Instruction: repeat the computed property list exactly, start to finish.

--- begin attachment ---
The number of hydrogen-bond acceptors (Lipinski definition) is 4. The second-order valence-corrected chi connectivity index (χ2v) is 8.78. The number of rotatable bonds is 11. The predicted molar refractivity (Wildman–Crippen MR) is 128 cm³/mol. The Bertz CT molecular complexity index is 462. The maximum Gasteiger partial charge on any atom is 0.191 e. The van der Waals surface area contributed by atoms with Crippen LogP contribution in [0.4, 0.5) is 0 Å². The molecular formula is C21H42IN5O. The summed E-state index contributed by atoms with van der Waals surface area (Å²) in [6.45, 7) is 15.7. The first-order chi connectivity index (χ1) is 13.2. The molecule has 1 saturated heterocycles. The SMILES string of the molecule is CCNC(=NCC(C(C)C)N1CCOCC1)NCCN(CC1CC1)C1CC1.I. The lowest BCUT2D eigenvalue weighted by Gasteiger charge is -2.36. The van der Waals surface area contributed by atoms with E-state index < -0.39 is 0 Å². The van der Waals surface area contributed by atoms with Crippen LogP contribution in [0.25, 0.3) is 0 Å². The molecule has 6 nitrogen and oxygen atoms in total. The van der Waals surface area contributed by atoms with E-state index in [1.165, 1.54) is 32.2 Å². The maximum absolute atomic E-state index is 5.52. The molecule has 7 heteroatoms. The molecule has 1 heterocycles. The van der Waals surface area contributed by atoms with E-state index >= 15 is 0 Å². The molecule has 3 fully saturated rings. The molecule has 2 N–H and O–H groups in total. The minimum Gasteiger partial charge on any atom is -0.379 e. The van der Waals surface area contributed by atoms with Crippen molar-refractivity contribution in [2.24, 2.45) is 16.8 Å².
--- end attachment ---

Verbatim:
The number of hydrogen-bond acceptors (Lipinski definition) is 4. The second-order valence-corrected chi connectivity index (χ2v) is 8.78. The number of rotatable bonds is 11. The predicted molar refractivity (Wildman–Crippen MR) is 128 cm³/mol. The Bertz CT molecular complexity index is 462. The maximum Gasteiger partial charge on any atom is 0.191 e. The van der Waals surface area contributed by atoms with Crippen LogP contribution in [0.4, 0.5) is 0 Å². The molecular formula is C21H42IN5O. The summed E-state index contributed by atoms with van der Waals surface area (Å²) in [6.45, 7) is 15.7. The first-order chi connectivity index (χ1) is 13.2. The molecule has 1 saturated heterocycles. The SMILES string of the molecule is CCNC(=NCC(C(C)C)N1CCOCC1)NCCN(CC1CC1)C1CC1.I. The lowest BCUT2D eigenvalue weighted by Gasteiger charge is -2.36. The van der Waals surface area contributed by atoms with E-state index < -0.39 is 0 Å². The van der Waals surface area contributed by atoms with Crippen LogP contribution in [0.25, 0.3) is 0 Å². The molecule has 6 nitrogen and oxygen atoms in total. The van der Waals surface area contributed by atoms with E-state index in [1.165, 1.54) is 32.2 Å². The maximum absolute atomic E-state index is 5.52. The molecule has 7 heteroatoms. The molecule has 1 heterocycles. The van der Waals surface area contributed by atoms with E-state index >= 15 is 0 Å². The molecule has 3 fully saturated rings. The molecule has 2 N–H and O–H groups in total. The minimum Gasteiger partial charge on any atom is -0.379 e. The van der Waals surface area contributed by atoms with Crippen molar-refractivity contribution in [2.24, 2.45) is 16.8 Å².